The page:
News of Muhammad Ali’s death inevitably brought to mind the evening of 11 December 1981 when, just a month into my new job on the Tribune newspaper, I was in Nassau to witness Ali’s last fight, against Jamaican journeyman Trevor Berbick, 12 years his junior.
I’d never been a big boxing fan, but Ali transcended the sport to such an extent that I’d been aware of him since the two Sonny Liston fights in the Sixties (as Cassius Clay), and in the Seventies once he made his comeback from the Vietnam draft evasion conviction, he was huge as he took on the likes of Joe Frazier, George Foreman and Ken Norton, winning, and occasionally losing, with such style.
In the days before the fight, Ali had been his usual charming self meeting the locals, including one of our sports reporters. I never got the chance to meet him, unfortunately. But I did see John Travolta out and about on Paradise Island, just over the bridge from Nassau. Shorter than I expected, and not wearing a white suit.
So here I was among a full house of 11,000 or so standing outdoors under the stars at Queen Elizabeth Sports Centre, in a huge park basically, to see The Greatest finally bowing out on a chilly Friday evening – in Nassau that meant wearing a light zip-up jacket, and a tartan scarf if I remember right.
It wasn’t officially the end but I think we all knew it. At 39 going on 40, Ali was a shadow of the dynamic, charismatic figure he had been: his Parkinson’s diagnosis was only three years away.
For all its glamorous image, Nassau is a small city of 250,000 people which admittedly has been a location for several James Bond films and the Beatles, who filmed Help there.
The Bahamians are lovely people, but laid-back doesn’t begin to describe their attitude to life. Organisation is not a strong point. To read now the reports of what was going on behind the scenes, it was amazing that we saw any boxing at all, but the fights got under way, albeit more than two hours late. The undercard included Thomas “Hit Man” Hearns and Earnie Shavers.
Boxing always seems to thrive on “controversy” as the build-up is hyped to the max, but the organisers ensured nothing needed to be manufactured on this occasion, from Berbick threatening to pull out unless he got his full purse of $350,000 before the fight to promoter Don King being assaulted (allegedly) over the rights to the fight.
The shambolic promotion reached comic proportions on the night as only two sets of boxing gloves were available for six fights, meaning gloves had to be unstitched after each bout rather than being cut off, a cowbell was found to signal each round as there was no ring bell, and only Ali, Berbick and Hearns had separate dressing rooms. The rest had to slum it side by side.
“Now I know what the gladiators felt like in Rome,” said Scott LeDoux. “Ever see the movie Spartacus? The gladiators all waited together in one pit. This is unbelievable.”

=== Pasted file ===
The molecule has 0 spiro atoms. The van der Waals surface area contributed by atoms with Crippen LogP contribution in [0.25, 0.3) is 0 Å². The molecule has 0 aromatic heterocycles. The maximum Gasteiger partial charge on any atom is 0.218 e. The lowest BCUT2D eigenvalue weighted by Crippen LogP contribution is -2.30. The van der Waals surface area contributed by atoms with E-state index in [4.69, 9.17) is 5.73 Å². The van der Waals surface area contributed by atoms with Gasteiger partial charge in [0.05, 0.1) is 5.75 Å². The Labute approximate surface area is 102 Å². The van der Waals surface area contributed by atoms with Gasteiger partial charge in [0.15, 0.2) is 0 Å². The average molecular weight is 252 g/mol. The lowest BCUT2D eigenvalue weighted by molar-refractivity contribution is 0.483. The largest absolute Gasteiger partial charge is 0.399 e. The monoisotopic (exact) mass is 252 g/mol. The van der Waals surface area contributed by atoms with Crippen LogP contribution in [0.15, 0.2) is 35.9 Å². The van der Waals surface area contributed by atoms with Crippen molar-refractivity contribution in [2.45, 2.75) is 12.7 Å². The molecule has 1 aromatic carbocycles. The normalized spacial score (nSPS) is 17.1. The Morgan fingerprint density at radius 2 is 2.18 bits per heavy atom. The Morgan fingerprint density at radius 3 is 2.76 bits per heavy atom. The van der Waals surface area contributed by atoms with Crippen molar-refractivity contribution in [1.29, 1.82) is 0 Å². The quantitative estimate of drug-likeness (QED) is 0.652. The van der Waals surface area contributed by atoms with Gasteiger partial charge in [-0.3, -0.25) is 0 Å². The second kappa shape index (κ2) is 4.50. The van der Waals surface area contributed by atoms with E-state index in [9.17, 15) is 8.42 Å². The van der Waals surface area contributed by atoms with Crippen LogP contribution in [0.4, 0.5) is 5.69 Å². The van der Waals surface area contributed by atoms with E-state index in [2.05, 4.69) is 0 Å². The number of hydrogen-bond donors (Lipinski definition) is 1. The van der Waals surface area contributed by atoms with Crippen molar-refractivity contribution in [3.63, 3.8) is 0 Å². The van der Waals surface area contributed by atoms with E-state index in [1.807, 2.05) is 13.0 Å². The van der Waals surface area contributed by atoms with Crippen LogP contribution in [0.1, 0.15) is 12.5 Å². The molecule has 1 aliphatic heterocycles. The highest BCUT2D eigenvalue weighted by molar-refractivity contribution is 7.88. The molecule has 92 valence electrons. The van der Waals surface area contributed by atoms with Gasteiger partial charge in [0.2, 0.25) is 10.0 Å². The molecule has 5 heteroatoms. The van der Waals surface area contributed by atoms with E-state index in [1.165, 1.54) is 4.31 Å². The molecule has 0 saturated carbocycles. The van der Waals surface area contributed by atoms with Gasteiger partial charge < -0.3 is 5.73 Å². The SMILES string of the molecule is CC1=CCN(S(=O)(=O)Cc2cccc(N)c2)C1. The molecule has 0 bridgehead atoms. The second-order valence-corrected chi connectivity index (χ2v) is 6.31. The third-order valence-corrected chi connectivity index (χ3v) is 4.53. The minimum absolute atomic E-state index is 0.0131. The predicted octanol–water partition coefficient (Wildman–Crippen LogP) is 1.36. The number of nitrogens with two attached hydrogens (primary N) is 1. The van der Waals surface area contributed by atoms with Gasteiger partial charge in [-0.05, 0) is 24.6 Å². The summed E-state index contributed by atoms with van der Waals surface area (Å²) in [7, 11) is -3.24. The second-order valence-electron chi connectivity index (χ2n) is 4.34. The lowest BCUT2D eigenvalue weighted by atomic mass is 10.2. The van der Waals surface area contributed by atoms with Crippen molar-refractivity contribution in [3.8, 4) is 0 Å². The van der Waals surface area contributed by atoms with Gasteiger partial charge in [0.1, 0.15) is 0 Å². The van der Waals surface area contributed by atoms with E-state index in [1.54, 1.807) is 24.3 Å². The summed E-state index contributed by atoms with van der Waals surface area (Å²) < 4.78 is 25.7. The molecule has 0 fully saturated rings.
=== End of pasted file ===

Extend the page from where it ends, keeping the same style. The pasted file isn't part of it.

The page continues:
Veteran trainer Eddie Futch remarked: “This is the worst I’ve ever been in. They were consistent – they did everything wrong all the way through.”
Of course, standing about 100 yards from the ring, I, and I’m sure most of the other fans, were oblivious to all this. The night seemed to go without a hitch, tickets were easy to come by, there was no queuing, no hassle at all. Even the aforementioned two-hour delay has been lost in the mists of time; maybe I got there two hours late.
But I did see Ali fight. To my untutored eyes, it was close as the contest went the full ten, unspectacular rounds and the three-times heavyweight champion had his moments against an awkward opponent of dubious technique, but the spark had long gone.
The judges gave a unanimous verdict to Berbick, 97-94 from a Bahamian and 99-94 from the other two. That sounds close to me, but it’s not.
The feeling at the end was of sadness, all around me, that Ali couldn’t summon one last victory from somewhere.
But the champ admitted he was finished: “I think I’m too old. I was slow. I was weak. Nothing but Father Time. The things I wanted to do, I couldn’t do. I was doing my best. I did good for a 39-year-old. I think I’m finished. I know it’s the end. I’m not crazy.
“After [Larry] Holmes, I had excuses. I was too light. Didn’t breathe right. No excuses this time. I’m happy. I’m still pretty. I could have a black eye. Broken teeth. Split lips. I think I came out all right for an old man.” Berbick said: “Early on, I was hitting him on the chin to try to take him out of his misery. I didn’t want to hurt him. I just wanted to throw enough punches to win. I made the fight. If not for me, there wouldn’t have been a fight. It would have been a waltz.”
Ali retired for good after the fight, finishing his career with an overall record of 56-5.
Berbick won the WBC heavyweight title in 1986 but was beaten in his first defence by the 20-year-old Mike Tyson. Berbick’s demise, amazingly, was swifter than that of Ali. He continued boxing for another 14 years but was plagued by issues in his personal life, including various arrests and a conviction for sexual assault.
In October 2006, Berbick was found dead, with massive wounds to the head, in a church courtyard in Jamaica. His 20-year-old nephew and a friend were found guilty of murder and manslaughter respectively.
To be honest, I didn’t feel that night in December 1981 that I’d been in the presence of greatness, witnessing one of the great icons of the 20th century in action. The humble setting and the relatively sad figure that Ali had become saw to that.
Now of course I feel differently, and I don’t remember Ali as a sad figure but as a supremely gifted, handsome athlete, a wisecracker extraordinaire, with a smile on his face.
Even if it was later dubbed the “trauma in Bahama” it was an unforgettable night.